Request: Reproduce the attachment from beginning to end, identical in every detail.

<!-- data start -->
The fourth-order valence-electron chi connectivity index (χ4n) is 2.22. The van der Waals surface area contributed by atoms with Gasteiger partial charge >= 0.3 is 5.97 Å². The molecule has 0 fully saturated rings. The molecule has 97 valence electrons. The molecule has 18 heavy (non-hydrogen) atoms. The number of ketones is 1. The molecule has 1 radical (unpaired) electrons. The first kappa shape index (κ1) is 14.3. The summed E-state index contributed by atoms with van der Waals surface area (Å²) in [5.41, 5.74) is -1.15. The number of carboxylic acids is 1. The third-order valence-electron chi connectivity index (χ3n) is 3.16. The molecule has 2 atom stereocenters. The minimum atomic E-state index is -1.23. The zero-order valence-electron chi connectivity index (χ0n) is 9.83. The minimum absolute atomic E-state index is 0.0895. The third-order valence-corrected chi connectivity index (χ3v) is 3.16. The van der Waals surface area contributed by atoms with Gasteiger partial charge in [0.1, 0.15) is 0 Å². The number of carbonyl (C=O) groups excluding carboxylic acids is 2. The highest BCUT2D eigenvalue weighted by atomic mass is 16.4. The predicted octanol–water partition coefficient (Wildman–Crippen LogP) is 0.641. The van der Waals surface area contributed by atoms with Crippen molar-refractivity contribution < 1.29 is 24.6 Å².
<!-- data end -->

The fourth-order valence-electron chi connectivity index (χ4n) is 2.22. The van der Waals surface area contributed by atoms with Gasteiger partial charge >= 0.3 is 5.97 Å². The molecule has 0 fully saturated rings. The molecule has 97 valence electrons. The molecule has 18 heavy (non-hydrogen) atoms. The number of ketones is 1. The molecule has 1 radical (unpaired) electrons. The first kappa shape index (κ1) is 14.3. The summed E-state index contributed by atoms with van der Waals surface area (Å²) in [5.41, 5.74) is -1.15. The number of carboxylic acids is 1. The third-order valence-electron chi connectivity index (χ3n) is 3.16. The molecule has 2 atom stereocenters. The minimum atomic E-state index is -1.23. The zero-order valence-electron chi connectivity index (χ0n) is 9.83. The minimum absolute atomic E-state index is 0.0895. The third-order valence-corrected chi connectivity index (χ3v) is 3.16. The van der Waals surface area contributed by atoms with Gasteiger partial charge in [0.1, 0.15) is 0 Å². The number of carbonyl (C=O) groups excluding carboxylic acids is 2. The highest BCUT2D eigenvalue weighted by atomic mass is 16.4. The predicted octanol–water partition coefficient (Wildman–Crippen LogP) is 0.641. The van der Waals surface area contributed by atoms with Crippen molar-refractivity contribution < 1.29 is 24.6 Å².